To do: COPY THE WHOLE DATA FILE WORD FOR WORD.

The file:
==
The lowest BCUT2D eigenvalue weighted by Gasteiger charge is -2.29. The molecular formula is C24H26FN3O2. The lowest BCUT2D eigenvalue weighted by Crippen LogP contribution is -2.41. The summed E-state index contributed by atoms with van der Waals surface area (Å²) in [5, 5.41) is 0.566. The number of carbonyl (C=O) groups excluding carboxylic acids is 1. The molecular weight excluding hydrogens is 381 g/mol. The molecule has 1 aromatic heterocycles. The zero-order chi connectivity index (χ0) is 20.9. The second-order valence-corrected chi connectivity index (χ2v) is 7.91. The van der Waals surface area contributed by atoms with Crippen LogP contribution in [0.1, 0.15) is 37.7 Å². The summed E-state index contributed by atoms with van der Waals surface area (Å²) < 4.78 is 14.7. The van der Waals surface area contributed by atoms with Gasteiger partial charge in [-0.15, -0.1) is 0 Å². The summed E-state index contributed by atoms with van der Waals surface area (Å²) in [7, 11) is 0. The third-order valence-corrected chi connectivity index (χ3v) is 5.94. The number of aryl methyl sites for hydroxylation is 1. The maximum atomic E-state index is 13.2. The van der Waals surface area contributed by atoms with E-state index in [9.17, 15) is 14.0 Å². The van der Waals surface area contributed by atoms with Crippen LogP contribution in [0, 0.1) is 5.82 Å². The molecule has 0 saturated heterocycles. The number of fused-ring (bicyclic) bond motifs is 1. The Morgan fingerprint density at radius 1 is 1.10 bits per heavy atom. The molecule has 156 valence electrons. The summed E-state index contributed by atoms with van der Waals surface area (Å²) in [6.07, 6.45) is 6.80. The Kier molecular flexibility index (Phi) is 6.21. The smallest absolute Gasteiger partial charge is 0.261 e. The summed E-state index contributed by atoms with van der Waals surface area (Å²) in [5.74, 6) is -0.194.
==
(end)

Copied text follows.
The lowest BCUT2D eigenvalue weighted by Gasteiger charge is -2.29. The molecular formula is C24H26FN3O2. The lowest BCUT2D eigenvalue weighted by Crippen LogP contribution is -2.41. The summed E-state index contributed by atoms with van der Waals surface area (Å²) in [5, 5.41) is 0.566. The number of carbonyl (C=O) groups excluding carboxylic acids is 1. The molecular weight excluding hydrogens is 381 g/mol. The molecule has 1 aromatic heterocycles. The zero-order chi connectivity index (χ0) is 20.9. The second-order valence-corrected chi connectivity index (χ2v) is 7.91. The van der Waals surface area contributed by atoms with Crippen LogP contribution in [0.1, 0.15) is 37.7 Å². The summed E-state index contributed by atoms with van der Waals surface area (Å²) < 4.78 is 14.7. The van der Waals surface area contributed by atoms with Gasteiger partial charge in [-0.15, -0.1) is 0 Å². The summed E-state index contributed by atoms with van der Waals surface area (Å²) in [7, 11) is 0. The third-order valence-corrected chi connectivity index (χ3v) is 5.94. The number of aryl methyl sites for hydroxylation is 1. The maximum atomic E-state index is 13.2. The van der Waals surface area contributed by atoms with E-state index in [9.17, 15) is 14.0 Å². The van der Waals surface area contributed by atoms with Crippen LogP contribution in [0, 0.1) is 5.82 Å². The molecule has 0 saturated heterocycles. The number of fused-ring (bicyclic) bond motifs is 1. The Morgan fingerprint density at radius 1 is 1.10 bits per heavy atom. The molecule has 156 valence electrons. The summed E-state index contributed by atoms with van der Waals surface area (Å²) in [6.07, 6.45) is 6.80. The Kier molecular flexibility index (Phi) is 6.21. The smallest absolute Gasteiger partial charge is 0.261 e. The summed E-state index contributed by atoms with van der Waals surface area (Å²) in [5.74, 6) is -0.194.